Tim Conigrave (19 November 1959—18 October 1994) was an Australian actor, writer, and activist. He was born in Melbourne, and after attending the Jesuit Xavier College and Monash University he moved to Sydney to study at the National Institute of Dramatic Art (NIDA), from which he graduated in 1984. Two years later he was instrumental in initiating the acclaimed Soft Targets (1986) project at Sydney's Griffin Theatre Company. Conigrave also served on the Board of Directors at Griffin.
He appeared in such plays as Brighton Beach Memoirs, As Is, and On Top of the World. He also wrote plays, and these include Thieving Boy, Like Stars in your Hands and The Blitz Kids.
He was a member of The Globos, a musical comedy cabaret group, performing at Sydney's Kinselas nightclub in the mid 1980s.
His major work is the autobiographical Holding the Man (1995), the story of his 15-year love affair with John Caleo, published by Penguin in Australia in February 1995. They met in high school when John was captain of the football team and Tim wanted to be an actor. Conigrave finished the book shortly before dying of an AIDS-related illness. The book won the 1995 United Nations Human Rights Award for Non-Fiction, and has also been published in Spain and North America.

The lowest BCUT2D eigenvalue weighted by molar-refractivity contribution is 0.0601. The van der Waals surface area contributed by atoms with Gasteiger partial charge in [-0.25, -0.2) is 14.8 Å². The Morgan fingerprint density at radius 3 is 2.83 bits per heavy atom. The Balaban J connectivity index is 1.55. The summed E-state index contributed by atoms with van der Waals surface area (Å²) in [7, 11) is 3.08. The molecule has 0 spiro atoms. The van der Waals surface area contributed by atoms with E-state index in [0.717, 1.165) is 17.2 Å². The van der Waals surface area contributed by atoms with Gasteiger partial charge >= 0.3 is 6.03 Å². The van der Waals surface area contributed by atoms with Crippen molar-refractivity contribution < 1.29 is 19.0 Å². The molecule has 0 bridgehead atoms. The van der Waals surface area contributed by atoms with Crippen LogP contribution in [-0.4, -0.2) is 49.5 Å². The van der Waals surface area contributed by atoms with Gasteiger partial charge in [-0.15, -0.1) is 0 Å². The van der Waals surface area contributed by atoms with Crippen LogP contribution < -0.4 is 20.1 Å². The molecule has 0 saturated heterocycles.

The book has been adapted into a multi award-winning play by Tommy Murphy. The premiere production, directed by David Berthold, is one of the most successful Australian theatre productions in recent years. It completed a sell-out season in November-December 2006 at Griffin Theatre Company, becoming the company's highest-grossing production in its 28-year history. It played a return season at Griffin, 7 February - 3 March 2007, also sold out, before transferring to the Sydney Opera House for a third sell-out season, 9-26 May, 2007. Company B at the Belvoir St Theatre hosted a fourth season 22 September-4 November, 2007. A fifth season played at the Brisbane Powerhouse in early March 2008, with a sixth following as part of Melbourne Theatre Company's 2008 season, 19 March-26 April 2008. There has also been a production in San Francisco, with another planned for New Zealand.
Conigrave and his lover, John Caleo, were diagnosed with HIV in 1985. They remained relatively healthy until 1990. In 1991, John was diagnosed with cancer, and Conigrave nursed him until his death on Australia Day (26 January) 1992, despite fighting his own illness.